Prosecutor urges preventative detention for Peru's Keiko Fujimori

The leader of Peruvian opposition party Popular Force, Keiko Fujimori, is pictured after being released from detention in Lima

A Peruvian prosecutor called Friday for powerful opposition leader Keiko Fujimori to be placed under preventive detention for three years as part of a corruption scandal involving Brazilian construction firm Odebrecht.

Prosecutor Jose Domingo Perez lodged the request only two days after an appeals court ordered Fujimori's release from a week-long stay in prison as part of the same investigation.

Her lawyer Giuliana Loza described the prosecutor's request as "an outrage and abuse," El Comercio's newspaper's online edition reported.

The 43-year-old daughter and political heir to disgraced ex-president Alberto Fujimori, Keiko has increasingly come under the spotlight as prosecutors investigate millions of dollars in illicit campaign contributions to several former presidents.

They say former presidents Pedro Pablo Kuczynski, Alan Garcia and Alejandro Toledo all took undeclared campaign contributions in exchange for pledges to have the Brazilian construction giant win local tenders.

Their key witness, former Odebrecht Peru chief Jorge Barata, said he doled out millions of dollars to Peruvian presidential candidates between 2001 and 2016.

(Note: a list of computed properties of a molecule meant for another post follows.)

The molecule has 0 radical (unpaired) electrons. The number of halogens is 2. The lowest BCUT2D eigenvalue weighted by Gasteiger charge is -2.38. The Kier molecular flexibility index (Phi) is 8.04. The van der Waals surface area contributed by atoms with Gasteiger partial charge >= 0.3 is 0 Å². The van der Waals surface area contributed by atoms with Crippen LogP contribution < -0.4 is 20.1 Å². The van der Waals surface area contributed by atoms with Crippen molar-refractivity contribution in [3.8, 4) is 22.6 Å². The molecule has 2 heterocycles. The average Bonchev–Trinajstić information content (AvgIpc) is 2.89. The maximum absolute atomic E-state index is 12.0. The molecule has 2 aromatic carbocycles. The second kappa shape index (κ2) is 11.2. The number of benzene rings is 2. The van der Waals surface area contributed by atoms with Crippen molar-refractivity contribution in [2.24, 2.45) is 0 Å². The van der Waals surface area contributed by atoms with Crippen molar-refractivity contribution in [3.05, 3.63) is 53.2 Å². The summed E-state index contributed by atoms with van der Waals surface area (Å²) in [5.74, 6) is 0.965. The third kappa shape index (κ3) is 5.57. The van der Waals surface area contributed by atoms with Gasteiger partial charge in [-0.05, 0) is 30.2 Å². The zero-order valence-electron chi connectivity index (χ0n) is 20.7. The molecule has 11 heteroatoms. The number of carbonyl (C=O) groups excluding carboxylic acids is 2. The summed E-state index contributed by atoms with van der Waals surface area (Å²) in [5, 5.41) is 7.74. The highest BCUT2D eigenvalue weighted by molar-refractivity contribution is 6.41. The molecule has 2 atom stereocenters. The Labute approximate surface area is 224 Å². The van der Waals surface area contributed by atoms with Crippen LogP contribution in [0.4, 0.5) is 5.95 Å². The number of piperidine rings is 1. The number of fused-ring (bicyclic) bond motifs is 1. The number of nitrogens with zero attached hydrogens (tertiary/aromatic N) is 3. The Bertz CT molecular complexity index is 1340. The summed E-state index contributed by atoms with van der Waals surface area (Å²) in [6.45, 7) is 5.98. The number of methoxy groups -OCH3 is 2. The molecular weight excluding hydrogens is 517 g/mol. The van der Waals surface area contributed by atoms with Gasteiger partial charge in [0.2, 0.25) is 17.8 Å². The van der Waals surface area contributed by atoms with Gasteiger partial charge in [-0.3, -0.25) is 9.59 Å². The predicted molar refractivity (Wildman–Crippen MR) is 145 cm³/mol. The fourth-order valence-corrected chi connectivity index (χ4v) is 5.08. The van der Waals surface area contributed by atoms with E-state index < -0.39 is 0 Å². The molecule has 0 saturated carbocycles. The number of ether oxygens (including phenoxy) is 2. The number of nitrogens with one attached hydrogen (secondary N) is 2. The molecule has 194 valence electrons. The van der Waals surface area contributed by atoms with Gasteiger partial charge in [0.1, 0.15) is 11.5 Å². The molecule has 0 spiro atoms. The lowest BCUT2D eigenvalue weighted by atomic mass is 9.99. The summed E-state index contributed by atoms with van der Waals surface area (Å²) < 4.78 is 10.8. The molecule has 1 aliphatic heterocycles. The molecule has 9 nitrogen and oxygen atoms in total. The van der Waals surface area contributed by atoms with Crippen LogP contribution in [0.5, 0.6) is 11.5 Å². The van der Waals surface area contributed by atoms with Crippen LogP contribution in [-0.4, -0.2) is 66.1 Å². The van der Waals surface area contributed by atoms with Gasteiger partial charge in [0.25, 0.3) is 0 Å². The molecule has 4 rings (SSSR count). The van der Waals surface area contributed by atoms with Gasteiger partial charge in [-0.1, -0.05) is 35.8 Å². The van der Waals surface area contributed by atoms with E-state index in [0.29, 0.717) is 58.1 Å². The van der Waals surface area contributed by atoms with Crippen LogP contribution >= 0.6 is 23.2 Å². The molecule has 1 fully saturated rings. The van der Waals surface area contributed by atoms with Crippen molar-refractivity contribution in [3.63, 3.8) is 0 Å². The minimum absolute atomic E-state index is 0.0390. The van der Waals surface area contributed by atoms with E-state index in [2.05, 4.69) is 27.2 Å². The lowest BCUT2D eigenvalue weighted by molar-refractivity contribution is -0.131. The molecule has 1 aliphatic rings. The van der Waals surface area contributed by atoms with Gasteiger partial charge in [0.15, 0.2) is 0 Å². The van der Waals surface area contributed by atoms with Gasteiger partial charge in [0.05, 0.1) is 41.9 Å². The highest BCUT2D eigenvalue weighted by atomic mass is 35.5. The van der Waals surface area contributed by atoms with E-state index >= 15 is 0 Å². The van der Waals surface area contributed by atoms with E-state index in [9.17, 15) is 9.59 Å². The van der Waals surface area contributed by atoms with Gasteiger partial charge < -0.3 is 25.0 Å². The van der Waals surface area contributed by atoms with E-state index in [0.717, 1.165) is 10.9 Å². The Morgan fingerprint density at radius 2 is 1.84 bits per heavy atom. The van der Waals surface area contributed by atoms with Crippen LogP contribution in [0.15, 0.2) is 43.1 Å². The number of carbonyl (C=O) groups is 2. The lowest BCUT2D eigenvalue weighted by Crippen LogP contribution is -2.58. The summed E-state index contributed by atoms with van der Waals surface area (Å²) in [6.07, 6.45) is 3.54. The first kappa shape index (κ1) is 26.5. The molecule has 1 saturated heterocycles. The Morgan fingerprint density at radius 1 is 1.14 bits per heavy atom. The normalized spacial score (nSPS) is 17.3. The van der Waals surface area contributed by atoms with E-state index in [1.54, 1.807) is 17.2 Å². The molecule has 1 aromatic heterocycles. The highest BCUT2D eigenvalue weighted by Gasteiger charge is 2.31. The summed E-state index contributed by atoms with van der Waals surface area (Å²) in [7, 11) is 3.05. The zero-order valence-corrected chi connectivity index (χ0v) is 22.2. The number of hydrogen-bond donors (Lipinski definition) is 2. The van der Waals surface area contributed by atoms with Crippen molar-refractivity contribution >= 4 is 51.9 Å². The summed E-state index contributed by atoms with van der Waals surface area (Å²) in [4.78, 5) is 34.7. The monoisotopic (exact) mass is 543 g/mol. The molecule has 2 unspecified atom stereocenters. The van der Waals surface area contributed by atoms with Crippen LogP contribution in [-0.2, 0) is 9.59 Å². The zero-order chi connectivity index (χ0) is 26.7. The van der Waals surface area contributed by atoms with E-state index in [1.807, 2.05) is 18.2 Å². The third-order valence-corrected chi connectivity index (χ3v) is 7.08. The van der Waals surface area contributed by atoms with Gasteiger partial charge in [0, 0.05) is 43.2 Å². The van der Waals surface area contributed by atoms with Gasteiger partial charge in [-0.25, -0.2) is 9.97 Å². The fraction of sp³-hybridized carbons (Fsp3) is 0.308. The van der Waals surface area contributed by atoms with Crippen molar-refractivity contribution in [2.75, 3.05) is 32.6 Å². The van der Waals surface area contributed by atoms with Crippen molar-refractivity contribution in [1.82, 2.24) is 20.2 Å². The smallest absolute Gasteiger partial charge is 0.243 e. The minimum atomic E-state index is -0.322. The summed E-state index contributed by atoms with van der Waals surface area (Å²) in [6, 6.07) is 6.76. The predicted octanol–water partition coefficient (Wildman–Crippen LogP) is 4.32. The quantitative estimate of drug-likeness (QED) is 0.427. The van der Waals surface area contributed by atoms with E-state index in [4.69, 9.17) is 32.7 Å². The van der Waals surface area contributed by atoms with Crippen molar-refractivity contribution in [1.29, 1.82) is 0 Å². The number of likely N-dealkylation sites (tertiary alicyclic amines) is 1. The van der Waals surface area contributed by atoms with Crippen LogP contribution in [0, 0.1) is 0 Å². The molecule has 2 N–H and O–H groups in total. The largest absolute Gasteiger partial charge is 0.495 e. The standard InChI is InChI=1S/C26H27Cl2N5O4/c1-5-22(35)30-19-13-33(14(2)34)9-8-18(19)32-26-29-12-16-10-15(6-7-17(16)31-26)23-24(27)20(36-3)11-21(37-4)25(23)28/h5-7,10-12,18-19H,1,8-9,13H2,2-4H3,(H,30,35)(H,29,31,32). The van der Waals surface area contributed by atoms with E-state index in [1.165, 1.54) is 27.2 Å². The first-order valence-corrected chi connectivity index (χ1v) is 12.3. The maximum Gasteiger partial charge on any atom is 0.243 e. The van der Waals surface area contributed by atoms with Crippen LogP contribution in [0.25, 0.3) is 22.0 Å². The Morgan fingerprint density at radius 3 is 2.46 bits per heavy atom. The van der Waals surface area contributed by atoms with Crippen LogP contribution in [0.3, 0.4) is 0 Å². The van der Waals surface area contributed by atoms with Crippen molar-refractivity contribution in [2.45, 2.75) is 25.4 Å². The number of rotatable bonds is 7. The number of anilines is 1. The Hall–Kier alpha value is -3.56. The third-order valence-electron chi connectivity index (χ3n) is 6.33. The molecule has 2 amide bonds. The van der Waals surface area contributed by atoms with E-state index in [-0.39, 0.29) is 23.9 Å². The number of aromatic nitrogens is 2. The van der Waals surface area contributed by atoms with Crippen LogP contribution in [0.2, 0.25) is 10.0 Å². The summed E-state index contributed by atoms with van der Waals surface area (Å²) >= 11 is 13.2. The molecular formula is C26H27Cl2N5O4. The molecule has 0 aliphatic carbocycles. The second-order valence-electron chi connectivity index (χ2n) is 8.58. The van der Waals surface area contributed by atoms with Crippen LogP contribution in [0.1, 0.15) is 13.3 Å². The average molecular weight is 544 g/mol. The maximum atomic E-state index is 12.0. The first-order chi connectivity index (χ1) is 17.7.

Perez believes Fujimori -- leader of the main opposition Popular Force party -- received more than $1.2 million from Odebrecht for her 2011 presidential campaign.

She was arrested on Perez's request on October 10 after she was summoned to give evidence to a court hearing in Lima.

An appeals court ordered her release on Wednesday but specified in its ruling that it was making no judgment of the merits of the case against her.

She denies all wrongdoing.

Three of her aides are also being held in preventive detention.

Fujimori said after her release she had used the time in prison to "begin a journey to achieve the unity of my family again" -- a reference to a feud with her younger brother Kenji which has weakened her politically.

Her brother leads a rival faction of Popular Force.

Up to her shock arrest on Wednesday, Keiko Fujimori had not been directly under investigation, as most of the prosecutors' attention was on two of her senior 2011 campaign aides.

The two aides, Jaime Yoshiyama and Augusto Bedoya, were among more than a dozen others placed under arrest as part of the investigation.